NC rolls out new ad to urge people to get vaccinated against coronavirus
Gov. Roy Cooper and state health and safety officials provide a Jan. 12, 2021, update on the coronavirus outbreak in North Carolina and the state's response to it.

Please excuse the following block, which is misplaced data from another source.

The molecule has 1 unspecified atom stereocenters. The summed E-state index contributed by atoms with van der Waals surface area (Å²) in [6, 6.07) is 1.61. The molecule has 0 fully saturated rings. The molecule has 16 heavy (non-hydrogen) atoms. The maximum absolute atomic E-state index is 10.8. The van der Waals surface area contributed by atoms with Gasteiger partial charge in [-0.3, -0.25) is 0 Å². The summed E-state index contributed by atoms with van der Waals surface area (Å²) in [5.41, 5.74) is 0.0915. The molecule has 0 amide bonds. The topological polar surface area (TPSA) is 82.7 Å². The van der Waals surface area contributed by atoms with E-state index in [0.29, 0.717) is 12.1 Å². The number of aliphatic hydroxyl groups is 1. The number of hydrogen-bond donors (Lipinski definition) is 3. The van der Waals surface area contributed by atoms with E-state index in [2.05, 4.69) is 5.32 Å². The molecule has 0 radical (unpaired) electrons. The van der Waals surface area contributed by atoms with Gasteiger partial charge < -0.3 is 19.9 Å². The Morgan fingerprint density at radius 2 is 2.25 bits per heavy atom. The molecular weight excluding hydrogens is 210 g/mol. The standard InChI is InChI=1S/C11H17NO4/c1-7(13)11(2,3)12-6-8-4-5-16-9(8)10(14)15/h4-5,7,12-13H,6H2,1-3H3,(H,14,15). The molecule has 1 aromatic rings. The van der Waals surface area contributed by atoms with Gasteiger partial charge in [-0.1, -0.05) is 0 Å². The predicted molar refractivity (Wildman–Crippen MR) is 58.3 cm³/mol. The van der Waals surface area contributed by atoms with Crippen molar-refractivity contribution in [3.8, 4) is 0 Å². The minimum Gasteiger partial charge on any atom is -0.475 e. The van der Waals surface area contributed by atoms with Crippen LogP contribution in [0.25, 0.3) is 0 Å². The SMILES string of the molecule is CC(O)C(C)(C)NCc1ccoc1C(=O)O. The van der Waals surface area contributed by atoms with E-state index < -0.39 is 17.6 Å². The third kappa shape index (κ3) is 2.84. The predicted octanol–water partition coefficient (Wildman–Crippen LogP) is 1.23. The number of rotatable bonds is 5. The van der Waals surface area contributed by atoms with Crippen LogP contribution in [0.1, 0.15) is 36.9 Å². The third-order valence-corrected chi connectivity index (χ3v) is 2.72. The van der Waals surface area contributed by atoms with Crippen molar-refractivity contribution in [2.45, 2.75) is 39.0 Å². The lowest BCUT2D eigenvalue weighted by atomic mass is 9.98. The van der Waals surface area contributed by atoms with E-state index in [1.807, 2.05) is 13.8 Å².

we have had 635,975 confirmed cases, 6851 new cases since yesterday, 3940 people in the hospital and, sadly, 7638 people who have died. We continue to pray for those in North Carolina and across the country who've lost loved ones and those who are still battling this cruel virus. Just a few days ago, our country endured a violent attack on our nation's capital, the seed of our democracy. It left death and destruction, along with threats by some that there is more to come. This assault on our democracy was the result of dangerous rhetoric, lies and disinformation that spread far and wide. It's a stark reminder that our words matter words are powerful. It can be used to help or harm. Last week we saw how the words of elected leaders can cost lives. Lies and misinformation have cost lives during this pandemic as well. Our nation experienced a one day peak and reported Covad 19 deaths on Thursday with 4085 more people could be alive today, but for dangerous falsehoods that have been spread about the critical importance of masks, social distancing and other common sense safety rules. Words matter. People listen to leaders and often follow their calls and imitate their actions. As the death toll from this pandemic continues to increase, our leaders must listen to science, focus on the fax and tell the truth with their words and the examples that they said. The truth is that this disease is spreading fast. We're in a dire situation. The truth is, in order to save lives, people need to follow the safety protocols we have in place. That means wearing a mask when we go out practicing social distancing, abiding by the modified stay at home order and avoiding gatherings with people who earn in your household. Thes simple measures work. Another truth is that the vaccines are safe and effective, and they will save lives. Helping local health departments, hospitals and other health care providers get vaccines in arms as quickly and as equitably as possible remains our top priority. The state is continuing to see a steady increase in vaccination rates, which is good. We expect that to continue the North Carolina Department of Health and Human Services is working with several local communities to stand up large scale vaccination events in the coming days that can help get these doses out efficiently into our communities. They were partnering with 14 health systems, local health departments and community centers in 13 counties and expect to give MAWR than 45,000 vaccines just with those. The state already is providing support to local health departments for staffing support. And the Department of Health and Human Services and state emergency management had have identified hundreds of state employees who could be deployed to assist with vaccine distribution in communities across the state. We are encouraging other locals to ask the state for help. Now I know that many of you are worried about your loved ones and yourselves, and you want to get a vaccine as soon as possible. Right now, local health departments, hospitals and other providers are vaccinating healthcare workers who are treating Covad. 19 patients and up next are people aged 75 older, and some areas have already started that which is good. Vaccine supply across the country is severely limited, but the goal is for us here to distribute as quickly as possible all of the vaccines given to North Carolina by the federal government and to be ready for much mawr. People are working night and day to make that happen. At this time, I will recognize our secretary of the Department of Health and Human Services, Dr Mandy Cohen, for an update. Dr Cohen, Thank you, Governor. As you noted, the events of last week brought home how dangerous and deadly misinformation can be. They also painted a vivid picture of how differently people experience was it what it is to be American based on their race and ethnicity. Too often it is the color of someone's skin that predicts their health outcomes. In almost every health measure, communities of color fare worse, including in this pandemic through causes air complex, interconnected and rooted in structural racism, implicit bias and longstanding inequities. The pandemic didn't create the disparities. It just made them acutely visible for all to see. At the outset of this pandemic, black and Hispanic Latin next North Carolinians experienced much higher rates of cove in 19 than their white neighbors and black North Carolinians were disproportionately dying from the virus. Our team has worked hard to do better embedded in all of our co vid 19 response is the goal of achieving health equity by investing in and directing Resource is to historically marginalized populations and by working with trusted community partners. When we look at the data since the start of this pandemic, we are seeing progress. While black and African American communities make up 22% of North Carolina's population, there now 20% of the cases and 26% of death that is improved since the summer, when black and African Americans were 33% of deaths Hispanic and Latin next North Carolinians Air still experiencing higher case rates. While they're just under 10% of our population, they are 24% of cases and 8% of deaths. They were making progress since the summer, when they were at 45% of cases. We still have work to dio. We know that the injustices that drive these disparities can also cause very legitimate reasons for people to be hesitant about. Vaccines were working hard to ensure historically marginalized populations are informed about the importance of getting vaccinated. We want them to know it, it's safe and that it is critically important that all North Carolinians, including communities of color and those who work in hospital settings both caregivers and residents within long term care people on the front lines and are older residents. That's why we're partnering with trusted leaders and organizations to provide accurate information to communities. Our new video for older North Carolinians is a great example. And so let's take a moment to watch it. Right now I want all of the people who are my age to enjoy their golden years. I mean, it just makes good sense to try to protect yourself. I've got great grandchildren out there I haven't seen, and I'm looking forward to that. I'm asking my seniors and my young people to encourage my seniors and my young people to participate in this process. What you do to keep yourself healthy helps keep your neighbor you fringe relatives help keep them healthy, too. I'm excited. Relieved, uh, grateful. And taking the shot is what's best for all. I encourage all of us toe say I'm not through. They're things I still have left to do, and I'm going to fight this head on. I'm going to get vaccinated. I feel very much that this allows me to be more in control of my life. Less fearful doesn't mean I won't wear a mask. I will if you take it seriously. Way can be passed. Horrors of 2020. If you have a spot, take your shot. You have a spot. Take your shot. You have a special spot, So please take your shot. You have a spot. Take your shop. Yeah. This video and others are on our website. Your spot, your shot dot n c dot gov as the governor mentioned, we continue to accelerate vaccinations. We had a 113% increase in vaccinations over the past seven days compared to the week before. Over 100,000 doses were given in just the past seven days because of how the vaccines air shipped, the timing of those shipments and the amount of vaccine available in the country. Most vaccine sites have very limited supplies. Therefore, while most of our counties have started vaccinating anyone over 75 older, there will still be a wait for most people. While the department, our hospitals and our local health departments are working hard to scale up vaccines were also in the midst of the most dangerous moment yet in this pandemic. On Saturday, we had well over 11,000 new cases reported in just 24 hours. The percent of our tests that are positive is over 13% well above the 5% mark I'd like to see our hospitals are stretched. Yesterday they reported that 75% of staffed hospital beds were in used and 84% of staffed. I see you beds were in use. This virus is everywhere, just over our borders, on our doorstep. It's even worse. In South Carolina, 25% of tests were positive yesterday. Virginia, 16% in Georgia, 18%. We cannot let down our guard. North Carolinians should stay home. You should only leave home for essential activities, such as going to work or school for healthcare. To care for family members or by food. Keep up with the three W's. Always wear a face mask, wait 6 ft apart and wash your hands. Often you can save lives. Whatever your reason, get behind the mask and remember, you have a spot. Take your shot. Thank you, Governor. Thank you, Dr Cohen, As you can see, North Carolina continues to increase the pace of vaccinations. And Dr Cohen, serious warnings need to be heard and acted on. After almost a year battling this virus, we must not get numb to the numbers. They're not just statistics or data points on a graph behind these cases. And these numbers are real people. Our neighbors, friends, family members, co workers, North Carolinians. Preventing the spread of Cove in 19 and saving lives is up to each of us. Right now. Words are powerful, and it's time to use them for good. North Carolinians Air strong and I know we're up to the task. Also with me Today. A secretary of public safety, Eric Hooks, emergency management director Mike's Beriberi, Commissioner of Prisons Todd Ishi and National Guard Educate General Todd Hunt, Monica McGee and Brian Tipton, our our sign language interpreters behind the scenes Jackie Material and Erica Cooler, Our Spanish language interpreter's will now take questions from the media. And if you could give us your name and your organization will take first morning. Our first question is from Derek Dillinger with Fox 46. Thank you for taking my question. This is there intelligent with Fox 46 News. I have a number. The question, I think, is probably more applicable for Dr Cohen on the numbers of people that are declining the vaccine. We know that this is not necessarily mandatory in some respects, but I'm wondering if there the numbers of people that have been declining the vaccine so far isn't significant. We're particularly concerned about people who are turning down the vaccine who are staffing our long term health care facilities. But it's one of the reasons why, uh, the department is getting out the public service announcements like you just saw and working hard at the grassroots level to try toe raise the level of trust. But I'll let Dr Cohen address that. Hi, Garrett, the governor got it exactly right. We are concerned, and we are seeing a higher rate of decline of the vaccine, particularly in those in our African American and Hispanic communities. We are working with a number of community organizations, training them on all of the vaccine info that they might need to answer questions for their own community members. Um, we continue to do that day over day, Um, and it's been a great partnership, And I think this is where we need all of the folks in the media. We've been talking today about words mattering and making sure that we can get out good information. And I thank all our partners in the media for helping us get out the good information about vaccines. They are safe. They're affected. They effective they've been tested. You cannot get co vid from the vaccine. Folks need to be hearing those messages from trusted sources of information to make sure when they're shot when they're shot, their spot to take a shot comes up that they do in fact, say yes to that vaccine. We know it is the way we're going to beat back this pandemic. Thank you. Next question. Please follow up. Derek Dillinger, Fox 46. Awful. My second question does not have to do with covert. It actually has to do with any extra security measures or any potential worries you are worried about over the next few days, specifically at the Capitol, possibly in the governor's mansion, and any security measures that are being taken place to ensure the safety of legislators, but also of that matter yourself and also the state employees that are there there is concerned about the potential threats of violence threats that are already out there are. Secretary of the Department of Public Safety has been coordinating with local and federal officials and secretary hooks. I might let you say a word to people about that. This is Secretary of Public Safety Eric Cooks. Thank you, Governor. As the governor's mentioned, I have been in constant contact with all of our partners in state law enforcement, local law enforcement and our federal partners as well. In fact, last night I talked at length with the special agent in charge with the FBI as we talked about potential eventualities there when we wanna make sure that we maintain a high level of vigilance that were, well partnered and that we're well positioned to address any threat that comes our way. Thank you, Mr Secretary. Next question, please. Our next question is from Don Von with the News and observer. Hi. John Fong of the News and Observer. The Feds just said today there now urging states to vaccinate everyone aged 65 older and in the adult under 65 with documented health issues. So Why aren't why is the North Carolina changing to follow the federal guidelines and our health departments able Thio vaccinate seven days a week, and what kind of help do they need to get that happening now? Well, first, it's the number one priority of the state of North Carolina to get vaccines administered to people as quickly and is equitably as possible. One of the continuing problems that we have had with the federal government is that they have continued to shift their advice on what the priorities for the vaccine should be. I mean, we all know that there are severely limited amounts of vaccines, manufacturers air making them now. But we have known from the get go that we were going to need to prioritize vaccines, and we have seen several iterations of their recommendations to the state. And I just got off the phone with Vice President Pence and the Coronavirus Task Force. And for the first time, it was put forth that states should look at not only 75 older for the first trunk after healthcare workers working with Cove in 19 patients, but then moved to 65 through age 74 this recommendation, I think, was based upon the fact that the virus is so ride spread across the country that we know that older people get hit with this. I know that Dr Cohen is gonna go back to her staff. Right now. The state is in vaccinating healthcare workers, working with co vid and vaccinating people 75 over. So we have not gotten to, uh, the next traunch of people yet. So we will look at that to determine whether that should be done. It makes sense to consider doing that. And as for expanding hours of vaccinations, Ah, lot of local health departments and hospitals have, in a very short time, used up their supplies very quickly. But there's no question in my mind that places that are taking longer to distribute their doses should have more hours on. I'll let Dr Cohen comment on all out of all of that. Thank you, Governor. Yes, We will take the new recommendations that literally are coming out. We haven't even seen them in writing yet, but we will examine those and understand how that fits into the work that we've been doing. Obviously, we have a north Carolina Vaccine Advisory Committee that has been pulled together as well. We're gonna want their input aan den. We'll come back obviously very quickly. Getting this kind of advice in the middle of all this is obviously very challenging. But we will take a look at that and incorporated into our work going forward. Um, and as faras helping our local health departments, um, I want to commend that there are a number of them who are doing a tremendous job and have no vaccine left. They have. They have given all the vaccine that they that they have. Um, and I think they have been doing a terrific job. There are others, though, that still have vaccine, and we need to support them in getting that out. Whether that, as the governor said, expanded hours, if it's answering the phones, if it's checking folks in, if it's actually delivering the vaccine, we want to be helpful. I want to thank my partners and emergency management who are coordinating. Um, this effort to help pair staffing support to our county's the National Guard is certainly one piece of it, but just a small piece of a larger staffing effort. So help is available to our local partners. We're actually going one by one. Calling them, asking them, How can we help you be successful with getting all the vaccine you have out? Um, within the next week s Oh, we're partnering with them in any way that we can to support them in getting the vaccine out to heed the governor's call for us to work urgently to get to get all of our vaccine out as quickly as possible. Next question, please. Um, follow up on bond news and observer. Hi. Thanks for the follow up. So how quickly is or potential criteria going to change, then? With this, a new federal guidance? And how quickly can the health Department's be open seventies or week? Or Or get that support so they can get out all the vaccines that we have already? And you mentioned that there are large scale vaccinations that are stepping up. Do you have any details about that? Uh, well, first we wanna make sure that these vaccines get out as quickly and efficiently as possible. And already we have provided help to local health department departments and hospitals and already to supply that help anytime as to the criteria. We wanna make sure that we have that criteria changed if we're going to before we move into the next group. So I know that Dr Cohen and her advisory committee will work very quickly to make sure that we adjust our recommendations accordingly. Dr. Redfield and, uh, Secretary a czar were on the phone today. I don't know if the CDC advisory committee who has been working on this has agreed with the, uh, moving Thio age 65 group, But we're gonna look at that, and I think come forward very quickly with recommendations so that we will move out into the next ones. And I don't know if Dr. Cohen, you've got specifics on these other things. Hi, Dawn. On our high throughput vaccination sites, we essentially asked providers across the state how if if we were able to allocate additional vaccine, how much could you scale up in this next week? Essentially working with 10 sites across the state? Um, some here in the triangle, the triad in the in the Charlotte area, in the in the west, in, uh, Asheville bunkum area. Um and then as well as out East, so covering the geography of the state, but also these higher throughput sites where we believe we can get out as much as 45,000 vaccinations and the governor mentioned earlier. But just that those sites alone, in addition to all of the other sites that are working across our state um, those sites have already done some press. I know here, um, appreciate our partners at Wake Med U N C. Duke, who are, um, supporting those efforts in the triangle area. I know that they've been standing those up and accelerating and scaling their work, so we're appreciative of those partners that have stepped forward. In addition, we continue to hear of great offers of support and partnership, and we're working through that on dime. So appreciate what folks are offering space vaccinators, um, as well as other logistical help. And we're certainly integrating that into our plan. And, um and and I was certainly very appreciative of that as we as we move forward in our work. Thank you. Next question, please. Our next question is from Liam Collins with w i D E N Ah, yes, this is Liam Collins with W I P. M Thanks for taking my question. I know we were saying that we are accelerating quickly in terms of vaccinations. But CDCs data suggest that the state is that the sixth lowest in the country for vaccine roll out several small counties and just begun their vaccination process. Whereas, um, our neighbors like Virginia already vaccine teachers and police officers. I'm wondering what is your understanding for why the state hasn't been able to get the vaccine off the shelves as some of our other states with higher percentages? Thanks for that. I think everyone shares a sense of urgency to vaccinate as quickly as possible, and states are approaching this differently. I know my partners in Virginia who we talked too often, Um, instead of going directly to those who are 75 older, went to some of their frontline essential workers first again. How are they gonna integrate this new guidance from the federal government? I bet we will have a phone call to understand how they're handling it, but each state is doing this slightly differently for us. Initially, we prioritize getting vaccine out to all 100 counties. We wanted there to be an access point in all 100 counties. Um, here. And so now what we're making sure is that all 100 counties and all of those access points can in fact, really get that vaccine out. And if they can't figure out, how can we support them To be successful on def, we need to for have them transfer that vaccine to others who can get that vaccine out, eh? So that is why you're seeing us re balance and think about these higher throughput sites. In addition, Thio supporting all of our counties with additional access points, we'll continue to work urgently to make sure we can get a many vaccines out a za quickly as possible. Thank you. Next question, please follow up. Liam Collins, W I t n look. Hi. Yes, physical. A quick follow up on a different subject. The county health departments have said, um, that they haven't been getting as much. Madonna vaccine of hospitals in our area have been getting the sizer vaccine. Um, what is the reasoning behind that? And how much exactly are is being sent out across the state? Highly, Um, I think this, uh, speaks back to the fact that the way the vaccine is packaged by each manufacturer is different for the Pfizer vaccine. In order to ship them, they have to come in a pack or a unit of 700. I'm sorry. 975 doses. So if you get any advisor, you have to get at least 975 doses Moderna packs differently. It packs 100. And so, depending on how we did that allocation, um, if one place in a county, um, was going to get a fighter allocation, they were automatically going to get 975. So the math isn't perfect here because of the way um, folks Aer shipped. Um, we What we tried to do was balance the number of doses per population in the county. Then look at the number of vaccine sites, um, and administration partners that we had and then distribute that. But again, because of that packaging, it wasn't always precise. Well, we have seen is great partnership between health departments and hospitals, where we actually asked them to share that 975. So that's terrific. And we want to support mawr of that, um, partnership. We just want to get this out faster. And if folks need more arms and legs, people answer the phone, whatever they need, we wanna help them. Make sure that they could get this vaccine out quickly. Thank you. Next question, please. Our next question is from Laura Lee with Carolina Public Press. Good afternoon, Governor. Barley from Carolina Public Press. Thank you for taking my question. Um, you all spoke a little bit earlier about the disproportionate impact on black and brown North Carolinians in terms of private cases. And when you look at the mortality data, you see, um, you know, disproportionate rates for one of immortality for black and brown individuals. Um, that would correlate Thio that population gap between 65 75. So I just wondered if you could speak a little bit about the decision not to yet moved to what the federal, um, CBC recommended this morning, which would have included population 65 over and over. Well, first, there's been no decision yet for North Carolina about whether we are going to follow the recommendation that we just got a couple of hours ago. We want to take the time to look at it and talk with our partners, but I But I would think that maybe we would want to do that. But I'll let Dr Cohen address the rest of your question. Thanks for the question. I think the reason we didn't exclusively go with age as our first way of approaching this is because age alone doesn't address some of the equity issues that you mentioned in your question. Um, we know, because of historical health and equities, that, unfortunately, life expectancy for those who are, um, African American or Hispanic or not as long and thus age alone, um, actually doesn't adjust. That is why we also wanted to take into account exposure to this virus, particularly for those who are on the front lines of needing to leave their home to go toe work. And even when they do that, work can't be socially distant. I'm thinking of our police officers. I'm thinking of childcare workers and others who have been going toe work, whether it's to protect us or take care of our our Children. Um, throughout this pandemic. And so I think when we were originally approaching this, we were looking at both the risk of death and disease from from Cove it as well as exposure. Now, with this new guidance, we definitely want to take that and understand the the CDC a guidance here again. We haven't even seen that in writing yet. We will work with our vaccine advisory committee, and then we will We will make sure that we are communicating as quickly as we can. Um, how we're gonna incorporate that. Thank you. Next question, please. Follow up. Loralee Carolina Public Craft. Thank you for that. My mother question is about the 45,000 doses that will go to these high throughput, um, stations that you're setting up our this this is going to come out of the allocation. That 120 I think, is the estimate weekly allocation. And are there concerns about people in less populated places not being able to receive vaccine If this 45 or diverted thio these larger population centers? Uh, one thing people can travel across the state to get vaccines, and they're gonna work to put these high throughput places in some of the rural areas, particularly in places where, uh, local health departments may be struggling to administer the vaccine. I think that they're gonna be even mawr providers who are gonna be involved in in this process. The 45,000 does come out off North Carolina's allotment. Uh, Dr Cohen. Hi, Laura. The way we got to be able to allocate going forward is we looked to see who had vaccine, Um, that they were still administering. Um, and then we weren't going to allocate them any. In addition. Um, so why? By not be allocating certain folks additional vaccine while they used up their backlog, we were able thio accumulate enough to put towards these high throughput sites. Um, there are some sites who, when we said would you like additional vaccine? They said, no. We actually need to to decline it for a variety of reasons. Again, that helped us contribute to the these high throughput sites as well. So we did do a reallocation based on the efficiency of getting our vaccine out. And that's how we're able to get to some of these high throughput sites as we go forward. Next question, please. Our next question is from Travis Payne with WRL Yeah, yeah. Thank you, Governor. I know you had the call today with the vice president. I wonder if any of the other governors on the call asking about invoking the 25th Amendment. And if so what? His answer. Waas No, no one did. It was exclusively about the pandemic and prevention prevention measures. And it was the entire coronavirus task force with Secretary as our director Redfield, Dr Berks. And so no nobody that I heard t to come in here, I had to leave a staffer listening to some of the very last of the meeting where governors were making some comments so something could have been said after I after I left the room to come in here to do this. Next question, please. Our next question is from Chandler Morgan with WBTV. Hi, Governor, This is Chandler Morgan from WBTV. Several major hospitals in Charlotte are reporting 85 to 95%. I see you beds occupied. Is that something that's concerning to you? And then what will the state do to help support hospitals if needed? First, it is deeply concerning to us, and Dr Cohen is talking to hospital CEOs almost on a daily basis. I've had a number of conversations with them as well. And I think the first thing that the hospital CEO would tell each and every one of us if, if he or she talked to us, would be Please wear your mask. Please be socially distant. Please wash your hands. Please follow the safety protocols because we have a lot of safety protocols in place. And they know that the mawr this virus is spread, the more people who are gonna get it, the more people who are gonna get sick, you have to come into their hospitals and the I C U beds. So they would tell you about that. And we are deeply concerned about it. They learned a lot as we gear it up this Pratt past spring and many of them are reducing on some eliminating their elective procedures in order to free up beds. And we are offering any assistance to them that they need and will continue to communicate with them. As we go forward, you wanna add anything that Dr Cohen says? No. Next question. Please follow up. Chandler Morgan wbtv Hi, Governor. Have a follow up question related to education With the rising cases, why hasn't the guidance change for school operations. Why're certain grade level still allowed to go to school under Plan A. With the least amount of social distancing, which you guys continue to repeat is important when cases are continuing to be concerning. Well, first, we have left options for schools plans A, B or C, which all require strong safety protocols in the schools. There was a recent study done by Duke, and I think you and see that showed that there was very little virus spread coming from our public schools, which is a good thing, which shows us that many schools are abiding by the safety protocols. Uh, we're continuing to leave that as a local option as to whether the school is in Plan A, B or C. Dr. Cohen, would you want to add anything to that? She does not. Next question, please. Our next question is from Michael Highland. What? CBS 17. Hi, This is Michael Highland at CBS 17. Had a question related to the first come first served vaccine distribution sites. We've been seeing you all been reiterating the guidance for people to stay home as much as possible, and for people 65 older, Thio even get their medications and groceries delivered to them. Yet we're seeing people line up for hours at a time, sometimes not even getting the vaccine. So are you gonna ask the vaccine providers to stop doing the first come first serve method and switch to appointments? And is there anything getting in the way of doing that? Well, first, I'll let Dr Cohen respond to this, but I will say that the guidance given to local health departments and hospitals strongly recommends appointments. Our emergency management teams have been activated, and we've contacted emergency management directors in each county, uh, to provide help to local health departments if they need help answering the phone if they need help with technical assistance. We also have the National Guard activated to help do that. So we strongly recommend appointments even if it's in groups, because we know that it's not good to have people in line and particularly that age. But I'll let Dr Cohen address that specifically well, Governor, you you handle that perfectly and that that is our guidance to try to do appointments. But what I would say, I see a lot of counties if they are moving to a first come first serve. They're doing it as drive through, which I applaud. So if you're going to dio that not use appointments trying to keep everyone social distance and use the car similar to how we did with testing, uh, that can keep everyone, uh, distant. They could stay in their car. Um, and they can move, move through as they get that those vaccine sites up. But again, we are encouraging best practices of doing appointments. Uh, but if you are going to be doing that first, come first, serve to do that a drive through, Um, it is a is a better practice than having folks wait potentially in person and online. Thanks. Next question, please. Our final question is from Jason Bruin with North Carolina Public Radio. Uh huh. Hi. Thanks for the question. This is Jason de Bruin, North Carolina public radio. Um, so talking a little bit about the high throughput sites, I suppose that implies that there are also low throughput sites. You sort of talked about those. I wonder, is it fair to think about this first round of distribution as almost like a trial run by the HHS where you wanted to see which counties were going to be able to get the vaccine out quickly into arms, um, and and sort of identify the ones that needed a little bit of help so that now, maybe in the second round and third round of distributions, um, as you said, you could sort of target some areas for, um more does to the vaccine and others for fewer. Thanks for that question, we did prioritize getting the vaccine into all 100 counties and so to all of our local health departments until hospitals that were in all of our counties and because the supply was so limited for certain counties, that could mean ah 100 doses for an entire week. So when we're talking about high throughput in 45,000 in a week and a 10 sites, there are some that that have, um, just a few doses over the course of a week. But we wanted to make sure we got that geographic distribution. I think what we're trying to find is that right balance of speed as well as that geographic distribution. But we also want to be focused on other, um, types of equity. We were talking about making sure that our African American and Hispanic Latin next communities are having access to the vaccine as well. So we're trying to employ a lot of strategies. And we will, um, continue to evolve this to make sure we're solving for speed. Um, and we're solving for equity at the same time. Thank you. Thank you all very much for joining us today. We encourage everybody to continue to follow safety protocols and to stay safe. Thank you so much.